5. Los Osos girls basketball (27-4) – It’s hard to think of a better Cinderella story than the Grizzlies, who had been the doormat of the Baseline League in recent years. They were just 6-19 overall and 0-10 in league play a year ago. Under new coach Dawnesha Buckner this season they won the Division 3A championship in easy fashion defeating Lancaster 55-33. They got to the Division IV state championship before running out of steam and losing to Sacramento West Campus.

6. Claremont boys/girls cross country – Few programs in the Inland Valley can compare with the Wolfpack who won both boys and girls CIF state titles this season in Division 2. That came after the Wolfpack were third at the Southern Section final. Senior Owen Bishop led the boys with a first place individual finish.

7. Chaffey baseball (20-6-1) – The Tigers had not appeared in a title game in baseball since 1971 and they hadn’t won since 1958 so they had to make the list. Coach Max Pinedo’s squad advanced to the Division 6 title game before losing to Katella 3-0 in 11 innings. It doesn’t get more hard fought than that as the teams went 10 scoreless innings. Senior pitcher Lawrence Castaneda led the charge.

8.  Claremont girls soccer (25-4-2) – A fantastic season could have been just a bit better had the Wolfpack been able to get past one foe – South Torrance. Claremont made it to the Southern Section Division 3 championship before losing to that team 1-0 in double overtime. They got a shot at redemption in the state portion of the playoffs and got to the So Cal Regional final, only to lose a rematch 2-1 in overtime. Sophomore Sophie Jones led the stellar effort.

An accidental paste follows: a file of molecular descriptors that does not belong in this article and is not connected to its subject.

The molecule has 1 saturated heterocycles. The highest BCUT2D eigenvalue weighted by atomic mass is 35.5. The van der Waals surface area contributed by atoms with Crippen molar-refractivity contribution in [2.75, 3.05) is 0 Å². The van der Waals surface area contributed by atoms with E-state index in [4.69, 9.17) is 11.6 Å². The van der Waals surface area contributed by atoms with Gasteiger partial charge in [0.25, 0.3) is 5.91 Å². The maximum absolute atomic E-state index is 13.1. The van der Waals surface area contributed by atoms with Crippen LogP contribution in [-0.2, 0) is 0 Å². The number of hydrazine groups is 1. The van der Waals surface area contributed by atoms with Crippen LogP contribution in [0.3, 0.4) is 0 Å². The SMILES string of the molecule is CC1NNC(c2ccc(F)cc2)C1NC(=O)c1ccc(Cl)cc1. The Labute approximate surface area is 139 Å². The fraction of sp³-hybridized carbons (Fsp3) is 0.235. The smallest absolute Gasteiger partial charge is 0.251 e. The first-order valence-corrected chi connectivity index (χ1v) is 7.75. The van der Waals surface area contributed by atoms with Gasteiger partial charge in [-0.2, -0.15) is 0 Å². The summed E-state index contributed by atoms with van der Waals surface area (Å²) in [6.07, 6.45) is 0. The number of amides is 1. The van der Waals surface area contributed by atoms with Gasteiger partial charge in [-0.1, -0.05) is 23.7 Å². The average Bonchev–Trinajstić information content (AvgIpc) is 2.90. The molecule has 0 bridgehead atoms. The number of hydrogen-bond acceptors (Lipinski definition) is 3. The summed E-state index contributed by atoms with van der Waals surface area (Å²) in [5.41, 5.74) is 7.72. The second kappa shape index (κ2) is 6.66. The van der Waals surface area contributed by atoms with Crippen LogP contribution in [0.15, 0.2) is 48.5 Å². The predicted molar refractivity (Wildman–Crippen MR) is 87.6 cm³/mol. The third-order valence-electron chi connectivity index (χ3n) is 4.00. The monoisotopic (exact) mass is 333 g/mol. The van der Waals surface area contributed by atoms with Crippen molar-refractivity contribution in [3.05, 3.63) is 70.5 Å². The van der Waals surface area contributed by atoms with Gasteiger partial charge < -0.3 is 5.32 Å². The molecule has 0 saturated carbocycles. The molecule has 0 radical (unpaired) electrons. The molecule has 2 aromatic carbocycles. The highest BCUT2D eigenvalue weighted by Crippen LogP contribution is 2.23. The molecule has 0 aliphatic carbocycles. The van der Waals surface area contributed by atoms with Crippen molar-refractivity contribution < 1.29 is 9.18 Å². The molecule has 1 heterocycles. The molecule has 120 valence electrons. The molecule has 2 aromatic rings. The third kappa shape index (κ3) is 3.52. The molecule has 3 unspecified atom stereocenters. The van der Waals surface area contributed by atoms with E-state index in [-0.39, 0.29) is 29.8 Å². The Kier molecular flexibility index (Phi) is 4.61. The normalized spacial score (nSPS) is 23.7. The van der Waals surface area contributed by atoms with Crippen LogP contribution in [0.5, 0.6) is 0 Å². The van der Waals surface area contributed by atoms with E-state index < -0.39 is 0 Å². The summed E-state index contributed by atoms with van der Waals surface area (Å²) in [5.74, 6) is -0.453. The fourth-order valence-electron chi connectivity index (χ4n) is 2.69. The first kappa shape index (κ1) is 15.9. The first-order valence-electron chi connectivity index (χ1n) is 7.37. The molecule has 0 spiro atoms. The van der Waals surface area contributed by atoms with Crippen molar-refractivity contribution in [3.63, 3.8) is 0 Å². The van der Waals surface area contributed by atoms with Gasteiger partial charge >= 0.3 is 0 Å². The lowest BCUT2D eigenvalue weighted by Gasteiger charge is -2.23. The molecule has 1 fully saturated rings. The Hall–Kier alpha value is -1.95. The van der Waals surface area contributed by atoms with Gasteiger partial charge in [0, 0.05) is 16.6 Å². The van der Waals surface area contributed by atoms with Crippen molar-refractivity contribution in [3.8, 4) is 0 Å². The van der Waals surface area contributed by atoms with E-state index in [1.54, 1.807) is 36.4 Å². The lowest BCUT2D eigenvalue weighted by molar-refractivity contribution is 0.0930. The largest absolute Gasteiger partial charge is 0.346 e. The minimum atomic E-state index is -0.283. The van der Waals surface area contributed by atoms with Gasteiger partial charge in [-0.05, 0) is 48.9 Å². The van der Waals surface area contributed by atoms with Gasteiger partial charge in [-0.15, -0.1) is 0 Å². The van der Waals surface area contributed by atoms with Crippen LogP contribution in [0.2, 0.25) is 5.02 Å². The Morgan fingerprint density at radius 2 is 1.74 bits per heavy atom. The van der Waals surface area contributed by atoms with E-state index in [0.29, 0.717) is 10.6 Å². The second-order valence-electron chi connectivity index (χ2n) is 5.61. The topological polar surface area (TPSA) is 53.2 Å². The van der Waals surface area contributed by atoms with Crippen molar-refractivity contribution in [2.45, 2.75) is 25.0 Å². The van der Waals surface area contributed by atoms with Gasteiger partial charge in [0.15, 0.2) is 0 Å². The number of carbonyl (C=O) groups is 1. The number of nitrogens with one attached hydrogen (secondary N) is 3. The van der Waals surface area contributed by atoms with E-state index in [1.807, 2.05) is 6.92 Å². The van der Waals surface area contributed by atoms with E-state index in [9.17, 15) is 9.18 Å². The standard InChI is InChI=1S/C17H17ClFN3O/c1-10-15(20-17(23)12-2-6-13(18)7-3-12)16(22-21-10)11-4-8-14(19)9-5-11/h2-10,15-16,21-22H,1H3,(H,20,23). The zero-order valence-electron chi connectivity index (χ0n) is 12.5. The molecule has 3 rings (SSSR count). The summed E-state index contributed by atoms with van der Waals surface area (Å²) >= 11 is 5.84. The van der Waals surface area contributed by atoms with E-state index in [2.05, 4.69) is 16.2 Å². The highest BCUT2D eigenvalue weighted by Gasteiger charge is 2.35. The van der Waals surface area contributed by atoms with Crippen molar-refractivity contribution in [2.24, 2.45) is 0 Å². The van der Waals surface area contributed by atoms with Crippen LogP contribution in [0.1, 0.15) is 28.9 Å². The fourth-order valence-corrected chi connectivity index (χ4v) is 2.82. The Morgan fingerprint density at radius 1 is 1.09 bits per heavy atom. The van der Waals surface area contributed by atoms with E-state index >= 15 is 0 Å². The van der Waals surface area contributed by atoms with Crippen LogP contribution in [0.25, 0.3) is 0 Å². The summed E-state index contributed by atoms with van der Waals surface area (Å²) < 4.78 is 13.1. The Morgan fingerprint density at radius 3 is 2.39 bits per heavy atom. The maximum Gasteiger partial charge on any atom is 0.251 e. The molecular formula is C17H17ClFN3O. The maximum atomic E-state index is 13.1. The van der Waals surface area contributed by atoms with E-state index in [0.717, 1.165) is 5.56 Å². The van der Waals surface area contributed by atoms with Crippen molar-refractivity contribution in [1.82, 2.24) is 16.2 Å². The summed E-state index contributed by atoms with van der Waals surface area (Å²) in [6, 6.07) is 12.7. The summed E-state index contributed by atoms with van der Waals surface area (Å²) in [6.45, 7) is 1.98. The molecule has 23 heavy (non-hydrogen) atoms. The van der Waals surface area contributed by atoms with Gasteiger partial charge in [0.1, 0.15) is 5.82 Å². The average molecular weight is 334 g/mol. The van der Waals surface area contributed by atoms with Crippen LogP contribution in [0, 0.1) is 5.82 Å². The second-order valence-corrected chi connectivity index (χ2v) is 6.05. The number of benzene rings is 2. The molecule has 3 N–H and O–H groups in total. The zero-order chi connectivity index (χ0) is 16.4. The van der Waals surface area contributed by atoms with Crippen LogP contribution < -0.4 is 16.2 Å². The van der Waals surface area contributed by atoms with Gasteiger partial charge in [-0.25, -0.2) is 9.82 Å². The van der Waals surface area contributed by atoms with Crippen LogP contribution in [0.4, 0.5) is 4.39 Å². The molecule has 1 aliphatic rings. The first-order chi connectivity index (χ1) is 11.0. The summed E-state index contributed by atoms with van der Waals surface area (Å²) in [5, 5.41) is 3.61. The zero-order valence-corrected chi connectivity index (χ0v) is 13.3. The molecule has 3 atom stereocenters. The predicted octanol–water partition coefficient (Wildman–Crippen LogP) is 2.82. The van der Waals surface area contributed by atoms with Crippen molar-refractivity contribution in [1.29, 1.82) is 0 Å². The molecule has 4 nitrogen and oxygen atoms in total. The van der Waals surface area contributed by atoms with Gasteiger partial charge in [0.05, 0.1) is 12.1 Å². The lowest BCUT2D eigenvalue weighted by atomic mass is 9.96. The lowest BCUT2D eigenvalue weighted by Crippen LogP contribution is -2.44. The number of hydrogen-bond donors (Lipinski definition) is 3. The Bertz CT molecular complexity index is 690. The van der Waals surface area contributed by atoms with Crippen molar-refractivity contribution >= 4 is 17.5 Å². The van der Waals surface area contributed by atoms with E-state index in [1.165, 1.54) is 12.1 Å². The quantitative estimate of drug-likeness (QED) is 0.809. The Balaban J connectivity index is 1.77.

9. Los Osos boys tennis The Grizzlies only finished third in the Baseline League but ended up winning a title in Division 4. It’s a young team most thought might be a year or two away from challenging. It’s coach had to depart for medical reasons and a top player became ineligible but those obstacles were overcome and Los Osos beat Maranatha 11-7 for the title.

10. Diamond Bar girls water polo (26-8) The Brahmas make the list by virtue of their quick improvement in the sport, having fielded a team for just three years. They made it to the Division 7 title match before losing to Santa Ynes 8-6 in overtime. To put that in perspective, the same team was 7-22 the previous year.

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Claremont seeking new head girls volleyball coach


Image result for Claremont girls volleyball

Claremont is looking for a girls volleyball coach – again!

Daniel Reighter has stepped down because of the time demands of a new job in the private sector. His successor will be the school’s seventh coach in as many years.

It was not an easy decision.

“When I came here I heard horror stories about what a tough place this was to coach,” he said.”But I had great kids, great parents. I really loved coaching here but this is the one time the adult me had to take over and I had to put the hobby to the side.”

Reighter helped lead the Wolfpack to a 23-9 showing that included a share of the school’s first league title in 19 years. The team advanced to the CIF Southern Section Division 4 semifinals before falling to Sierra Canyon and made it to the Southern California Regional final in the state portion of the playoffs for Division II.

Reighter added that the decision was even because of the strong core of players that is returning, That group is led by Emilee Rohrer and Kylie Robinson who had committed to USC and Oregon respectively. Libero Bel Grabowski is returning and Reighter also singled out the progress of senior to be Paris Pearson.

“I was really excited about the coming season,” he said. “It’s one of those things if I were single I probably would have made a different decision but I really couldn’t afford not to take it.”

Reighter will be leading a subdivision of Atkor International, a global manufacturing company.

He still plans to remain active in volleyball though as a coach in the Pacific Junior Club program because it requires just three days a week and two of those are weekend days.

He also says he’ll try and come to a few Claremont matches as time permits to support his former players.